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AmmoniA operAtions

Understanding the basic principles of catalytic reactor operation in an ammonia plant can
help to avoid costly performance and operating problems. M. Anderson, and S. Osborne
of Clariant Corporation (formerly Sd-Chemie) focus on three particular topics that have
a significant impact on production performance: 1) chemistry, consequences and avoidance
of carbon formation in the steam reformer; 2) proper flow distribution in catalytic reactors,
and 3) the impact of improper plant operation on catalyst and equipment.

he ammonia industry has seen significant change in recent decades as

high turnover, leaner organisational
structures, and new operations have shifted
the demographics of the operations and
technical personnel staff. These changes
have resulted in a loss of long-term operational knowledge and can lead to incidents
of equipment and catalyst damage during
operation and upset conditions.
As catalyst technology continues to
improve, the products high performance
are best enabled when accompanied by a
thorough understanding of the chemical and
physical principles of catalytic reactions1.

affect the catalysts performance and can

lead to costly equipment failure.

Primary reformer reactions

The main reactions in the primary reformer
Steam reforming of hydrocarbons
CnH2n+2 + n H2O

n CO + (2n+1) H2
H > 0
Steam reforming of methane
CO + 3 H2
CH4 + H2O
H = 88700 Btu/lb-mole
(206 kJ/mol)
Water-gas shift
CO2 + H2
CO + H2O
H = -17,600 Btu/lb-mole
(-41 kJ/mol)

Carbon formation in
primary reformers
An important step in the ammonia manufacturing process is steam reforming; the
conversion of hydrocarbons into hydrogen.
The primary reformer is the main piece of
equipment for this and represents the largest expenditure in terms of capital and ongoing energy costs. Optimum performance
of the reformer and the installed reforming
catalyst is critical to ensuring high plant
productivity and efficiency. Poisoning, fouling or incorrect operation can adversely

Overall, the process is endothermic. A lower

CH4 leakage is favoured by higher exit temperature, higher steam-to-carbon ratio, and
lower exit pressure.
The standard primary reformer system
is comprised of a tubular furnace where
the feed stream passes over a catalyst
packed in multiple banks of externally
heated tubes. With improvements in tube
metallurgy, primary reformers operate at
pressures up to 6,000 kPa and tube wall

Nitrogen+Syngas 321 | January - February 2013 

temperatures up to 1010C. The average heat flux may be as high as 94,000110,000 W/m2.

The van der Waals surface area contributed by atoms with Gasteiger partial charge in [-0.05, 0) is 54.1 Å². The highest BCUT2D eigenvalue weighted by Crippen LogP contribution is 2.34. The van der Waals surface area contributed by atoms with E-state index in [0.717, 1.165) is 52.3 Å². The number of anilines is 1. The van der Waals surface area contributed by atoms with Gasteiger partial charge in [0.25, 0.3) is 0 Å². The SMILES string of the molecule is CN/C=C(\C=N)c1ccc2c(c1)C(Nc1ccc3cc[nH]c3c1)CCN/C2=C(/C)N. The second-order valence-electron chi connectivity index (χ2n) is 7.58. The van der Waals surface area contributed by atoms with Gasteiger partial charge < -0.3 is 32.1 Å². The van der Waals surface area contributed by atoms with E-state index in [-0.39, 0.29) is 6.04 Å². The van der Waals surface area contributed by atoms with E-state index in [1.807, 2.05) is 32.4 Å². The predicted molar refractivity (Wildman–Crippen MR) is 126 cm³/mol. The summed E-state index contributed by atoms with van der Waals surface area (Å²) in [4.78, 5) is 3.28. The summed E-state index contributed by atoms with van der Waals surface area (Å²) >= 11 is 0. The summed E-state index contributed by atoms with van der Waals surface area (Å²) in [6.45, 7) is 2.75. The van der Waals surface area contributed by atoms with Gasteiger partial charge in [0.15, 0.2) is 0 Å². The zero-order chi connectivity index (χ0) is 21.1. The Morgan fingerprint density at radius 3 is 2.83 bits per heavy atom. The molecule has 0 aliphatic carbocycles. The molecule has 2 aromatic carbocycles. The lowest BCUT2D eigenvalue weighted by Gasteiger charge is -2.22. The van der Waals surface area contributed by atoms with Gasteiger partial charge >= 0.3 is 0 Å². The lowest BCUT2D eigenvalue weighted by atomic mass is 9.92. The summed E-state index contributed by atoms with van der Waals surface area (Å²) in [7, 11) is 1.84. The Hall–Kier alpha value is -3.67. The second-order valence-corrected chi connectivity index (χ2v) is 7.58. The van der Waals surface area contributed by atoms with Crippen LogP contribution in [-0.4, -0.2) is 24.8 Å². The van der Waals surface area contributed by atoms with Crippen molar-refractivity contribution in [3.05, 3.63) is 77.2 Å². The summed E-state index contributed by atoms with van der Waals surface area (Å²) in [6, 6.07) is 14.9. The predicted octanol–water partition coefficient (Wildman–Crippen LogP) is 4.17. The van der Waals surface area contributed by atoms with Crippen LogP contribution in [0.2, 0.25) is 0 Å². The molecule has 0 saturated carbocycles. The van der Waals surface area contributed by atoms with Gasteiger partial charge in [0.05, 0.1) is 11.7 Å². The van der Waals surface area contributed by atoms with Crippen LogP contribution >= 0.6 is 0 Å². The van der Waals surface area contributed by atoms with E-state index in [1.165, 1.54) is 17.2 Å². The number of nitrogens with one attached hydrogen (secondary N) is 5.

Firing is usually controlled such that
tube wall temperatures are maintained at
values that will give a reasonable tube life.
By design and industry practice, maximum
allowable tube wall temperatures give an
in-service life of about 100,000 hours.

Carbon formation reactions

With no steam present and at normal
reformer operating temperatures, all hydrocarbons will decompose into carbon and
hydrogen via the following reaction:
Thermal cracking

C + 2 H2

Cracking reactions are favoured thermodynamically at high temperature. In the presence of steam, gasification reactions also
occur over the primary reformer catalyst as:
C + H2O

CO + H2

Operating the reformer at conditions that

drive this reaction can prevent the accumulation of carbon deposits. When conditions
exist that favour hydrocarbon cracking,
the heavier hydrocarbons in the feed will

AmmoniA operAtions

Fig 1: Comparative average TWT

surveys of two charges of
catalyst at a 1200 STPD
ammonia plant


temperature, F

crack first. As this occurs, the active sites

of the catalyst become masked, resulting
in less reforming reaction and higher gas
temperatures, which further increases the
tendency for cracking and coke deposition.
Common causes of carbon formation
and deposition are low steam/gas ratio
operation, heavy hydrocarbons in the feed,
sulphur poisoning, and temperature excursions resulting from poor firing control.
Higher catalyst activity can reduce carbon
formation potential by lowering gas temperature when methane concentration is high
enough for cracking, thereby reducing the
carbon formation potential.
The overall effect of carbon formation on
the primary reformer is reduced conversion,
increased pressure drop and increased tube
wall temperatures which, if severe, can be
seen as hot bands on the tubes. Not only
does the carbon deposit block active sites,
its formation within the pores of the catalyst
can cause catalyst breakage.




months on stream

Fig 2: IR thermographic image of a

row of reformer tubes

Monitoring program
During routine operation of a primary
reformer, a monitoring program assists in